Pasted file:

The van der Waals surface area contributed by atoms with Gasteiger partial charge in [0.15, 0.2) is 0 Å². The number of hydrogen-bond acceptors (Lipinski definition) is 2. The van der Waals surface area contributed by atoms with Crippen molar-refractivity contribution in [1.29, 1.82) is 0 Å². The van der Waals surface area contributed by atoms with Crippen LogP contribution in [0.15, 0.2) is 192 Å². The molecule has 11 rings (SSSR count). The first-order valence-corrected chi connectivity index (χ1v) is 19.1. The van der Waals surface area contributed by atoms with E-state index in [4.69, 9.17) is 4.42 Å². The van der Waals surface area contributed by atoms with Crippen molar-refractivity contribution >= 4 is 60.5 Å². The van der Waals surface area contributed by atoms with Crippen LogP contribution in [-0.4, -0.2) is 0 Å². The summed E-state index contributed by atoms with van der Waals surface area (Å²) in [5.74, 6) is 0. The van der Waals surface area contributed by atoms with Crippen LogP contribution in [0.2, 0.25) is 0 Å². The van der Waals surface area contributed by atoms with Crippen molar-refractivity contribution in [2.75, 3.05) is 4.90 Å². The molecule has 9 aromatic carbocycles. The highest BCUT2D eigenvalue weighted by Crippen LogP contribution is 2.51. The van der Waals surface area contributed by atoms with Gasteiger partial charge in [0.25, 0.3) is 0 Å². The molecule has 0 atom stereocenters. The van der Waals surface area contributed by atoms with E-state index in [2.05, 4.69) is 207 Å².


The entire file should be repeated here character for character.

The van der Waals surface area contributed by atoms with Gasteiger partial charge in [0.15, 0.2) is 0 Å². The number of hydrogen-bond acceptors (Lipinski definition) is 2. The van der Waals surface area contributed by atoms with Crippen molar-refractivity contribution in [1.29, 1.82) is 0 Å². The van der Waals surface area contributed by atoms with Crippen LogP contribution in [0.15, 0.2) is 192 Å². The molecule has 11 rings (SSSR count). The first-order valence-corrected chi connectivity index (χ1v) is 19.1. The van der Waals surface area contributed by atoms with E-state index in [4.69, 9.17) is 4.42 Å². The van der Waals surface area contributed by atoms with Crippen molar-refractivity contribution >= 4 is 60.5 Å². The van der Waals surface area contributed by atoms with Crippen LogP contribution in [-0.4, -0.2) is 0 Å². The summed E-state index contributed by atoms with van der Waals surface area (Å²) in [5.74, 6) is 0. The van der Waals surface area contributed by atoms with Crippen LogP contribution in [0.2, 0.25) is 0 Å². The van der Waals surface area contributed by atoms with Crippen molar-refractivity contribution in [2.75, 3.05) is 4.90 Å². The molecule has 9 aromatic carbocycles. The highest BCUT2D eigenvalue weighted by Crippen LogP contribution is 2.51. The van der Waals surface area contributed by atoms with Gasteiger partial charge in [0.25, 0.3) is 0 Å². The molecule has 0 atom stereocenters. The van der Waals surface area contributed by atoms with E-state index in [2.05, 4.69) is 207 Å².